For the overall complex, we used a combination of different EM reconstructions to build the DNA gyrase overall complex atomic model. The ATPase-Core structure solved at 5.9 Å was used to rigid-body fit in Chimera the ATPase domain crystal structure in complex with ADPNP32 (PDB 1EI1) and the DNA-binding/cleavage domain refined in closed conformation. The quality of the electron density allowed to build in COOT the missing residues of the linker between the ATPase domain and the DNA-binding/cleavage domain. The CTD-Core structure solved at 6.3 Å was used to accurately rigid-body fit the β-pinwheel crystal structure10 in Chimera. The 10 missing amino acids (564–574) following the GyrA-box were added using the modelling server Phyre264. The quality of the electronic density allowed to build in COOT the missing nucleic acids around the β-pinwheel as well as the 10 amino acids linking the last GyrA residues to the β-pinwheel. Based on a secondary structure prediction, a part of the linker was built as an alpha helix (Fig. 3). The subsequent atomic model containing the ATPase domain, the DNA-binding/cleavage domain and one β-pinwheel was rigid-body fitted into the overall complex structure solved at 6.6 Å using Chimera. Then, a copy of the first β-pinwheel was fitted into the density of the second β-pinwheel in COOT. The missing nucleic acids around the second β-pinwheel as well as the missing 10 residues of the linker were manually built in COOT. The resulting atomic model was stripped of all ions and water molecules, with all occupancies set to 1 and B-factors set to 50. Finally, real-space refinement of the atomic model against the overall complex structure was performed in PHENIX using rigid-body and global gradient-driven minimization refinement. Resolution limit for refinement was set according to the gold standard FSC-0.143 criterion57. Half-map cross-validations were also performed (Supplementary Fig. 4e). Refinement parameters, model statistics and validation scores are summarized in Supplementary Table 2. The atomic model of the overall structure has been deposited in the Protein Data Bank under accession numbers 6RKW. All the Figures were created with Chimera61, ChimeraX65 and PyMol (Schrodinger L.L.C.).
E. coli GyrB R286K, R286Q, and E264A purification
The modified pET28b used for wild-type E. coli GyrB overexpression was mutated by site-directed mutagenesis using the QuikChange XL Site-Directed Mutagenesis kit (Agilent) in order to generate three plasmids harboring R286K, R286Q, or E264A mutations (Supplementary Table 4). Overexpression and purification procedures for the three mutants are identical to the wild-type GyrB described above in the Methods section.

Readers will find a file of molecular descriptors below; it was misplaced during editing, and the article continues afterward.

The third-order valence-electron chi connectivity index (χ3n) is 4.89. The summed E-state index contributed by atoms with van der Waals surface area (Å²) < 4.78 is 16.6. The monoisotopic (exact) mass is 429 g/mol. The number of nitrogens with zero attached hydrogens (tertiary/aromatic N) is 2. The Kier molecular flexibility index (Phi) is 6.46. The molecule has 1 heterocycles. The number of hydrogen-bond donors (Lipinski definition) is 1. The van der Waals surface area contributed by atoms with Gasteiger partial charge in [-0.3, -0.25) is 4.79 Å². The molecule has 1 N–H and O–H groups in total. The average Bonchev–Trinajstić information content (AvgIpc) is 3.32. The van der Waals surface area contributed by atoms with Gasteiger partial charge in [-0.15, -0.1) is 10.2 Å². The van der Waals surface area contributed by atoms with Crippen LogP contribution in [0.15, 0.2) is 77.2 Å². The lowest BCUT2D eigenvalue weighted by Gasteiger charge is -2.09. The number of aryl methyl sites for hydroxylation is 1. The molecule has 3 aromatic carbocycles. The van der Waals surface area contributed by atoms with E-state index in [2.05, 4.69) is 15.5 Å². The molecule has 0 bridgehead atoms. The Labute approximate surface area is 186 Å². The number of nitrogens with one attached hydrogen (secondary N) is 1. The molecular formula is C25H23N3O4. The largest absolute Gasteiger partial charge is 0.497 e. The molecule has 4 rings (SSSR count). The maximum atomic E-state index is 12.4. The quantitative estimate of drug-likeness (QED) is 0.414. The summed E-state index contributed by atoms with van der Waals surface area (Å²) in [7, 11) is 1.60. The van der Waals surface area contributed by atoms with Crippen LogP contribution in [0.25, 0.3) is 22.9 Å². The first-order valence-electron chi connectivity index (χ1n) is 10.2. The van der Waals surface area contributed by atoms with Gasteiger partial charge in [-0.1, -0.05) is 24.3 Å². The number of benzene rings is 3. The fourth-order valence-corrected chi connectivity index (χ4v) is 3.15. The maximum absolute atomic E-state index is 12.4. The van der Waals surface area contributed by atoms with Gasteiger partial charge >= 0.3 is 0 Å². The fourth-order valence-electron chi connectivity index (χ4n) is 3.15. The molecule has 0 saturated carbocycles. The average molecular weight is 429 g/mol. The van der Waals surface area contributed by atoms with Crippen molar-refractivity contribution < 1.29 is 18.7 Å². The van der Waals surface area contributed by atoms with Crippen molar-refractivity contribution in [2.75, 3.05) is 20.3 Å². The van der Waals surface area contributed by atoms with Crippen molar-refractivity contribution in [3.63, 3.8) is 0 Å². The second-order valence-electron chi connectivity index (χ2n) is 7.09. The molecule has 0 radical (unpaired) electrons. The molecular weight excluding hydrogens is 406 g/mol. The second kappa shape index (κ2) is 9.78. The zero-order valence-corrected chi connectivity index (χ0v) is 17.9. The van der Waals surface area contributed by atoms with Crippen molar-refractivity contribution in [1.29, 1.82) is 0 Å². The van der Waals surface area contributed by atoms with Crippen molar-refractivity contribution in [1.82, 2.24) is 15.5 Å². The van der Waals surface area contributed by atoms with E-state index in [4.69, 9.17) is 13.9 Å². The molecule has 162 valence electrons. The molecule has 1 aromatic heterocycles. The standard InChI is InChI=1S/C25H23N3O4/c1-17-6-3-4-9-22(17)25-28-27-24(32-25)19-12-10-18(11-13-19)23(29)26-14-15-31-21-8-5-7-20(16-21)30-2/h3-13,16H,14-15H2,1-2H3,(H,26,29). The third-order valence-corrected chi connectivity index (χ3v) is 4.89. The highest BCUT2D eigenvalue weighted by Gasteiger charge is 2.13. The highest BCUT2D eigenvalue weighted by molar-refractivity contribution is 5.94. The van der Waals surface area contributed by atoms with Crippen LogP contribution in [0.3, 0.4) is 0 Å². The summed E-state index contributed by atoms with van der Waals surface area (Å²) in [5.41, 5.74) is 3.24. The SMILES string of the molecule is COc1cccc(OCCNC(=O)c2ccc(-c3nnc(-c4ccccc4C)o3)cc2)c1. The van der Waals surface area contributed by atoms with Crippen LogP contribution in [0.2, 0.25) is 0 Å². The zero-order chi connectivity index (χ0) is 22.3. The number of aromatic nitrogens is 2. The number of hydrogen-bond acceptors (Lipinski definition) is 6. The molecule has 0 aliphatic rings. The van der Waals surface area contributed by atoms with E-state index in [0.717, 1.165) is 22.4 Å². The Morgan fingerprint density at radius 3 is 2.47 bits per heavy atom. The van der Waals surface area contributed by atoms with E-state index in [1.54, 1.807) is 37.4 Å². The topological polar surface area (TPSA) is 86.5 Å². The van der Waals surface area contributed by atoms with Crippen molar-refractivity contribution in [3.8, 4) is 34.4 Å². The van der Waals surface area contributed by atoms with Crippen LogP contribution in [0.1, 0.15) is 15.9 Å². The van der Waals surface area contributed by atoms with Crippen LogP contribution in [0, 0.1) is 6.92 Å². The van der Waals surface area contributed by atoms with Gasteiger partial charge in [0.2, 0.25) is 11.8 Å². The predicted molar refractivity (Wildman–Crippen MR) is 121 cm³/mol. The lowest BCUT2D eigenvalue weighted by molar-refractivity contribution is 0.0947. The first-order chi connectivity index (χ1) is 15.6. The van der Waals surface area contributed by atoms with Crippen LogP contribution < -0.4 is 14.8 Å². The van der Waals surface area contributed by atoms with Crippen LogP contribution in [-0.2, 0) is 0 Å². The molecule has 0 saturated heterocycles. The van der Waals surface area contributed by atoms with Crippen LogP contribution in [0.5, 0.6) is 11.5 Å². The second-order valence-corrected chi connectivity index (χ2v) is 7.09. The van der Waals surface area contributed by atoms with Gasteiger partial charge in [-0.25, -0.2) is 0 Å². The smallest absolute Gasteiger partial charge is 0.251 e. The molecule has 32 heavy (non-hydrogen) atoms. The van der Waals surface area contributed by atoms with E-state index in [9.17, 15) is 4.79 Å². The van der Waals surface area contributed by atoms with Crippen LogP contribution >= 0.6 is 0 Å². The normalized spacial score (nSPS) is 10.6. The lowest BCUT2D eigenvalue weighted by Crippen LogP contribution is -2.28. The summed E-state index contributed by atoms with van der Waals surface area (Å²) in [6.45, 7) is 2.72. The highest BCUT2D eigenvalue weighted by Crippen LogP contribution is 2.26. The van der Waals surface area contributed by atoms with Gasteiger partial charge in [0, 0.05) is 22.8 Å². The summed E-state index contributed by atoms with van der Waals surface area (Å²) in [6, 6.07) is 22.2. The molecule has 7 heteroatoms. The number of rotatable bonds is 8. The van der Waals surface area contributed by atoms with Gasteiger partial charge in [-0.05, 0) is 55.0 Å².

T. thermophilus GyrB K284R, K284Q purification
The modified pET28b used for wild-type T. thermophilus GyrB overexpression12 was mutated by site-directed mutagenesis using the QuikChange XL Site-Directed Mutagenesis kit (Agilent) in order to generate two plasmids harboring K284R or K284Q mutations (Supplementary Table 4). Overexpression and purification procedures for the two mutants are identical to the E. coli wild-type GyrB described above in the Methods section.
DNA supercoiling assay
An increasing concentration of DNA gyrase (GyrA2B2) was incubated at 37 °C with 6 nM of relaxed pUC19 plasmid in a reaction mixture containing 20 mM Tris-acetate pH 7.9, 100 mM potassium acetate, 10 mM magnesium acetate, 1 mM DTT, 1 mM ATP, 100 µg/ml BSA. After 30 min, reactions were stopped by addition of SDS 1%. Agarose gel electrophoresis was used to monitor the conversion of relaxed pUC19 to the supercoiled form. Samples were run on a 0.8% agarose, 1X Tris Borate EDTA buffer (TBE) gel, at 6 V/cm for 180 min at room temperature. Agarose gels were stained with 0.5 mg/ml ethidium bromide in 1X TBE for 15 min, followed by 5 min destaining in water. DNA topoisomers were revealed using a Typhoon (GE Healthcare).
ATPase activity assay
ATP hydrolysis is measured by following the oxidation of NADH mediated by pyruvate kinase (PK) and lactate dehydrogenase (LDH). The absorbance was monitored at 340 nm over 600 s at 37 °C with a Shimadzu 1700 spectrophotometer. Reactions were recorded in triplicates with 50–100 nM of GyrA2B2 and 16 nM linear DNA (pCR-blunt) in 500 µl of a buffer containing 50 mM Tris HCl pH 7.5, 150 mM potassium acetate, 8 mM magnesium acetate, 7 mM BME, 100 µg/mg of BSA, 4U/5U of PK/LDH mixture, 2 mM PEP, and 0.2 mM NADH.
Multiple alignment and evolutionary conservation of residues